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Friday 28 June 2013

The London Foodie Goes to Italy - South Tyrol

Why we Brits should holiday in South Tyrol

Words & Photography by Simeen Kadi

I have just spent four divine days in South Tyrol and didn't come across a single Brit. There were tourists, of course, but of other varieties - mainly from neighbouring Austria, Switzerland and Germany. Even Americans. So, are we Brits missing out? I certainly think so.

South Tyrol, or Alto Adige, to give it its Italian name, is Italy's northern-most province and, from what I remember of my GSCE History, one that was handed over to Italy after the First World War, confiscated off Austria for bad behaviour. Today it is a pleasing, if a little disorientating, blend of the two cultures and languages, with German the predominant language and a more Latin sensitivity enlivening the scene.

Bolzano is the northern most city in Italy and capital of the South Tyrol region. Nestled in a valley ringed by the Dolomites, it is both the hottest and the coldest city in Italy.

A few days in this beautiful area is as good an antidote to brain-frying, eye-straining, teeth-clenching urban living as you will get. Especially, if you can't cut the strings of city life completely and need to be within pouring distance of a Negroni at all times.

Bolzano is a bustling, cultured town nestled in a valley and crowned by rolling hills of vines and apple orchards. There are great restaurants, mediaeval, cobbled streets and several museums to explore in the town centre itself.

There are said to be over 800 castles in the South Tyrol region (not that I was counting) and a few of them are right in town - like this one, which is a ten minute walk from Bolzano's main square and is surrounded by vineyards.

Waltherplatz, the central square is ringed by restaurants and outdoor terraces which are perfect for an afternoon Aperol Spritz and some people-watching. South Tyrol is the Italian province with the most Michelin stars - a total of 17. Not bad for a region with a population of just over half a million - although that does swell at the weekends when the Milanese drive up and the Swiss and Germans drive down for languid lakeside lunches and scenic bike rides through the vineyards.

You could spend your days ambling gently through cobbled streets, soaking up the sun by the beautiful Caldaro lake or even taking the steep, 20 minute cable car ride up to Ritten (Renon in Italian) a nearby hill station, made famous and fashionable by Austria's Empress Sissi in the mid 19th century. Here, fabulous summer homes cling to the emerald hills clad in wines and apple trees. The Park Hotel Holzner has views of splendour and food to match in a rambling classic Alpine country house.

The dumplings and ravioli stuffed with in-season White Asparagus and prawns are light and delicate.

I also enjoyed roast chicken with summer truffles and lavender.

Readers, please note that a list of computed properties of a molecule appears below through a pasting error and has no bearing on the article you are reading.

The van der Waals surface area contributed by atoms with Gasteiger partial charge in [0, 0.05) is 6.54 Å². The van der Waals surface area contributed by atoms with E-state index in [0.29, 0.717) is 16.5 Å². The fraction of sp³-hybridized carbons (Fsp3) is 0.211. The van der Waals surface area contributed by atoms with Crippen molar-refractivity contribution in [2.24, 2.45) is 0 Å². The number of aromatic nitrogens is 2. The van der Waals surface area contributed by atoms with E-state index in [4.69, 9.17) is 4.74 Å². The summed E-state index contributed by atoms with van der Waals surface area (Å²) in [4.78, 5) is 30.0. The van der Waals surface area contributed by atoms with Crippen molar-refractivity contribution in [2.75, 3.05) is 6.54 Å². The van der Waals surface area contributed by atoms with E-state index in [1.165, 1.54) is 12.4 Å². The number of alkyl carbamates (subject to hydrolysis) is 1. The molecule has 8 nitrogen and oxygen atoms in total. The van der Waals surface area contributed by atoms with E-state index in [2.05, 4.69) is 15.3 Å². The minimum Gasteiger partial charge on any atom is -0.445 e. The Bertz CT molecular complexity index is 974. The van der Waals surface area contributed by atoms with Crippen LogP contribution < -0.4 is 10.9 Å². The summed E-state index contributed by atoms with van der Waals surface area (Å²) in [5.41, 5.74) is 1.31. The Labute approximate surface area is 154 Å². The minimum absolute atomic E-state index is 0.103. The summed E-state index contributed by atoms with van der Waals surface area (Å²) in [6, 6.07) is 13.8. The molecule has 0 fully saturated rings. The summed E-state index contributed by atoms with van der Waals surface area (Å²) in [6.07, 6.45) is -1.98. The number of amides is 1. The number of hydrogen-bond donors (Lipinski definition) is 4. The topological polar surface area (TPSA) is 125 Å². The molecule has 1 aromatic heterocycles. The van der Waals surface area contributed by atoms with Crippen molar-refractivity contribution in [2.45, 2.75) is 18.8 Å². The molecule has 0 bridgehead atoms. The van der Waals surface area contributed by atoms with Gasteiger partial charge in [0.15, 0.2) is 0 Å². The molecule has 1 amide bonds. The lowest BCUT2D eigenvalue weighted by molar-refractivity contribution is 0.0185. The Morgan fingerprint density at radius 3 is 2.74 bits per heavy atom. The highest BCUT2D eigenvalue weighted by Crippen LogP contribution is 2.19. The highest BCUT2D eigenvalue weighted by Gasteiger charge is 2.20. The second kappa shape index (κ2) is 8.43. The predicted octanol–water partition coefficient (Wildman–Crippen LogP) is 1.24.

And the most beautiful construction involving rhubarb and chocolate I have ever seen. Tasted amazing, too.

Back down in the valley in Bolzano, the Park Hotel Laurin has all the charm of a fin-de-siecle grand dame that has seen plenty of opulence, extravagance and even scandal but won't be telling. The gardens are lush and hold plenty of hideaways furnished with lounges and hammocks to bliss out for an hour or two.

In the evening the buzzy poolside bar gets lively, as does the beautiful, high-ceilinged main bar, lined with frescoes and manned by beautiful staff.

The restaurant is all about fine dining, whether it is lunch on the terrace or a long dinner in the elegant dining room. I had the silky, creamy inside of mozzarella - here even chewing on the skin is too much like hard work.

Beef Tartare comes topped with summer truffles and with a hillock of smoked butter to smother over the warm, caraway-flecked bread.

The following day provided a chance to explore the region's wineries. While only accounting for about 0.5% of Italy's wine output, the wines of South Tyrol punch way above their weight in terms of quality and awards. Vines have been found here from pre-Roman times and Pliny the Elder even wrote of his surprise at finding a long history of winemaking in the area. In later times, many monasteries in the region were highly regarded winemakers and, more recently, Archduke Johann of Austria brought modern viticulture techniques to the region in the mid 1800s and introduced the classic varieties of Sauvignon Blanc, Pinot Noir and Pinot Blanc; today some of the most widely cultivated grapes here.

Winemaking in this region begins with cultivating and harvesting grapes on the steep slopes of the hills that give this area its distinctive character. Some of these slopes are near vertical and the only option, come harvest time, is hand picking. And, with some of the vines planted at altitudes as high as 3000 ft, this is no mean feat.

Rottensteiner is a small, family affair right in Bolzano, with vineyards stretching up into the hills from the suburban street. Run by a young couple with great plans, production is about 450,000 bottles a year of both whites and reds. Here, reds are given pride of place, unusual in a region where much of the cultivation is of white wine. Hannes Rottensteiner is committed to crafting great wines from local red grape varieties. Lagrein and St Magdalener (also known as Schiava or Vernatsch) have long been cultivated in the region and sold primarily as wines for blending. The last 20 years has seen something of a renaissance for these hard-working local varieties and Rottensteiner is leading the way with his beautifully balanced, soft and light St Magdalener Premstallerhof and his deep purple Lagrein Grieser Riserva Select, all dark chocolate and cherry with rounded tannins and a smooth, long finish. And, best of all, you can enjoy them right here in rainy old London as The Winery in Maida Vale is lucky enough to nab a few cases. http://www.thewineryuk.com.